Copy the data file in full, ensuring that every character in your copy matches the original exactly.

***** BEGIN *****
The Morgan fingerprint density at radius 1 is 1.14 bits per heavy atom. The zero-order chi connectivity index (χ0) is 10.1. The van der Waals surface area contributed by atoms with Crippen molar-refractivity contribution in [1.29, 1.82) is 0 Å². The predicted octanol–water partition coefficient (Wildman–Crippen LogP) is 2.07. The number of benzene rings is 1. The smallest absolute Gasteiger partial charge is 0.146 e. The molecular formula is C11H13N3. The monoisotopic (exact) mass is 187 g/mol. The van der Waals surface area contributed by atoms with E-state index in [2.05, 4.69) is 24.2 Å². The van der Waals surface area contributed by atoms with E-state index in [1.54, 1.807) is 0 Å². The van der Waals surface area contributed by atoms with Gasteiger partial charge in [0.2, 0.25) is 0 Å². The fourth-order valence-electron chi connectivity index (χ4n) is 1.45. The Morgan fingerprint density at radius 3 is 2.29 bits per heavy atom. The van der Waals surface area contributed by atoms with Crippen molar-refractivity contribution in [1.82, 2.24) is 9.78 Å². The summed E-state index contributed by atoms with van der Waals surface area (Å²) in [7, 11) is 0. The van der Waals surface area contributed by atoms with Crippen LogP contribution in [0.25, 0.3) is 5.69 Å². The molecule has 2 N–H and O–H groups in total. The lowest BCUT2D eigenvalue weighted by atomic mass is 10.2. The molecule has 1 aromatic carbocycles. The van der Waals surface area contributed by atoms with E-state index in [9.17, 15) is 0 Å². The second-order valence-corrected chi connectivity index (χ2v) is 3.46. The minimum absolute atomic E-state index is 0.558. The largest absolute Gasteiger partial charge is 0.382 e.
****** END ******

The Morgan fingerprint density at radius 1 is 1.14 bits per heavy atom. The zero-order chi connectivity index (χ0) is 10.1. The van der Waals surface area contributed by atoms with Crippen molar-refractivity contribution in [1.29, 1.82) is 0 Å². The predicted octanol–water partition coefficient (Wildman–Crippen LogP) is 2.07. The number of benzene rings is 1. The smallest absolute Gasteiger partial charge is 0.146 e. The molecular formula is C11H13N3. The monoisotopic (exact) mass is 187 g/mol. The van der Waals surface area contributed by atoms with E-state index in [2.05, 4.69) is 24.2 Å². The van der Waals surface area contributed by atoms with E-state index in [1.54, 1.807) is 0 Å². The van der Waals surface area contributed by atoms with Gasteiger partial charge in [0.2, 0.25) is 0 Å². The fourth-order valence-electron chi connectivity index (χ4n) is 1.45. The Morgan fingerprint density at radius 3 is 2.29 bits per heavy atom. The van der Waals surface area contributed by atoms with Crippen molar-refractivity contribution in [1.82, 2.24) is 9.78 Å². The summed E-state index contributed by atoms with van der Waals surface area (Å²) in [7, 11) is 0. The van der Waals surface area contributed by atoms with Crippen LogP contribution in [0.25, 0.3) is 5.69 Å². The molecule has 2 N–H and O–H groups in total. The lowest BCUT2D eigenvalue weighted by atomic mass is 10.2. The molecule has 1 aromatic carbocycles. The van der Waals surface area contributed by atoms with E-state index in [9.17, 15) is 0 Å². The second-order valence-corrected chi connectivity index (χ2v) is 3.46. The minimum absolute atomic E-state index is 0.558. The largest absolute Gasteiger partial charge is 0.382 e.